Travel back in time 2-4 billion years ago, when the first living organisms inhabited swamps around the globe. These organisms were feeding off and consuming the high CO2 concentrations in the atmosphere. The bio-industrial start-up SecondCircle is working to cultivate similar organisms and make them feed off the gas of industrial producers to save the environment and enable a circular economy by converting CO2 into valuable products.
In March 2020, the company made it through the selection process to the BII Business Acceleration Academy to develop their technical solution into a commercial product that can have a positive impact across the globe. The team consists of the three co-founders from the Novo Nordisk Foundation Center for Biosustainability at the Technical University of Denmark (DTU). Torbjørn Ølshøj Jensen is a researcher and did his Ph.D. in the start-up company BioGasol. Stephanie Redl is a postdoctoral researcher and has co-founded ODity.bio. Alex Toftgaard Nielsen is a professor and co-founder of the companies Cysbio and Mycropt. Mycropt was part of the BAA program in the fall of 2018. Read more about the company.
We had a talk with co-founder Torbjørn Ølshøj Jensen about SecondCircle and the technology.
What problem do you solve?
Enormous amounts of CO2 are emitted into the atmosphere every year – particularly by the industry. Measures, such as carbon taxes, are implemented to incentivize industrial companies to reduce their carbon footprint, and market demand for sustainable products is on the rise. Many companies have committed to being carbon neutral within 5-25 years and are looking for ways to do so. The current options are too expensive as they require similar complex infrastructure as required for the production of fine chemicals.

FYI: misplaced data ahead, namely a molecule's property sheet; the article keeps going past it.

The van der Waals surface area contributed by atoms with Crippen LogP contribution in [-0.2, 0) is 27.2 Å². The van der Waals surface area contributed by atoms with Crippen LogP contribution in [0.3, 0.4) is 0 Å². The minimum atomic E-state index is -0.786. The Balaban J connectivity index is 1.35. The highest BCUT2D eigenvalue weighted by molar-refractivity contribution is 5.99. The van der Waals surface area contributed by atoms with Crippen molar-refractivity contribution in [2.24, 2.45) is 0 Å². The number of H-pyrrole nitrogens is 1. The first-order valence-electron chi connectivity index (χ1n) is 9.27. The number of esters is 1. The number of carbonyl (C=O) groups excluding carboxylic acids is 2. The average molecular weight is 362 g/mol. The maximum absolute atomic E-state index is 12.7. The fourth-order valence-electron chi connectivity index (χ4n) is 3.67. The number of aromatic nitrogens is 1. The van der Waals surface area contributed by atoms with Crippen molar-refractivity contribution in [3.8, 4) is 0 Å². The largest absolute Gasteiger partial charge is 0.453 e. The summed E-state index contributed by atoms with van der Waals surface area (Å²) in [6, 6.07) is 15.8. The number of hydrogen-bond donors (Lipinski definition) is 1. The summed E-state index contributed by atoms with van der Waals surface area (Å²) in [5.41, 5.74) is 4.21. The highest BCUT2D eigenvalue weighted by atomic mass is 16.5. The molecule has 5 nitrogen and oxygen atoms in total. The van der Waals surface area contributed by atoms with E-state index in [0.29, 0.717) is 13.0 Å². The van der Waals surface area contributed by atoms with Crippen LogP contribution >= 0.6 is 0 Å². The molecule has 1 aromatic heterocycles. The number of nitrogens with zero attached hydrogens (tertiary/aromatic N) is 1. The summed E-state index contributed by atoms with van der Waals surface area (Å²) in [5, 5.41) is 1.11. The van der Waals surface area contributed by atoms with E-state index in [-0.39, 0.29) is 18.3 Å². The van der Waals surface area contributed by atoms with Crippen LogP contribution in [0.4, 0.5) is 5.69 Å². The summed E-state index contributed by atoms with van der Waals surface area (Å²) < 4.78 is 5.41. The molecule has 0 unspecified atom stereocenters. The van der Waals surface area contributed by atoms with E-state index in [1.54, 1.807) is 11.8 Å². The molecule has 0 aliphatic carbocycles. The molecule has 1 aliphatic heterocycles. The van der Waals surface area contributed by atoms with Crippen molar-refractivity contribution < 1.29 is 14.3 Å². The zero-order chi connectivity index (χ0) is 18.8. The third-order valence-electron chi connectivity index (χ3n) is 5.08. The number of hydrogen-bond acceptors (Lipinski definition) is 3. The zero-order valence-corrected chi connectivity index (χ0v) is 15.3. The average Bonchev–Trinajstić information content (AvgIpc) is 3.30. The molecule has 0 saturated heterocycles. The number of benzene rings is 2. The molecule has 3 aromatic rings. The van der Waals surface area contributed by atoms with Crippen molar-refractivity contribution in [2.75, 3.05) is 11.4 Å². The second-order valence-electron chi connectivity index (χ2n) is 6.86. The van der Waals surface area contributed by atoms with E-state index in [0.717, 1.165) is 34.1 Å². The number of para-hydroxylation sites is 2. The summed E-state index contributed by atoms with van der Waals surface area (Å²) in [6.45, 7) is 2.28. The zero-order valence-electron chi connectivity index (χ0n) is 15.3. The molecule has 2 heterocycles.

How does it work?
Our technology is based on a bacterium that consumes CO2 at high temperatures. We capture CO2 from industrial facilities in a bioreactor and convert it into products such as feed for chicken and fish, enabling a circular economy. As the process is run at 60 °C, there is little or no risk of contamination, making it a unique and cheap solution for companies. It also eliminates expensive emission taxes and reduces our customer’s environmental footprint.
How far have you come with the development?
We have developed the bacteria and done pilot-scale testing in a 40-liter bioreactor. To implement the solution in industries, we will need to scale it to around 1000 cubic meters. One thousand cubic meters may seem like a lot, but it can be compared to the size of wastewater treatment facilities.
What is your experience with the BAA program?
Overwhelming and interesting! We might have thought we could do a proper patent search ourselves. Still, when we sit down with a patent agent in the Business Acceleration Academy, we see it differently. The program is giving us many new tools, and people are very helpful. It has been intense with much hard work which undoubtedly has matured our company.
Want to hear pitches from the six start-ups in the Business Acceleration Academy? Join our live broadcast of DemoDay on May 27. Sign up here.
Meet the other start-ups in the Business Acceleration Academy:
Health tech start-up: Paragit Solutions
Bio-industrial start-up: Chromologics
Therapeutics start-up: BOOST Pharma
Health tech start-up: WARD 24/7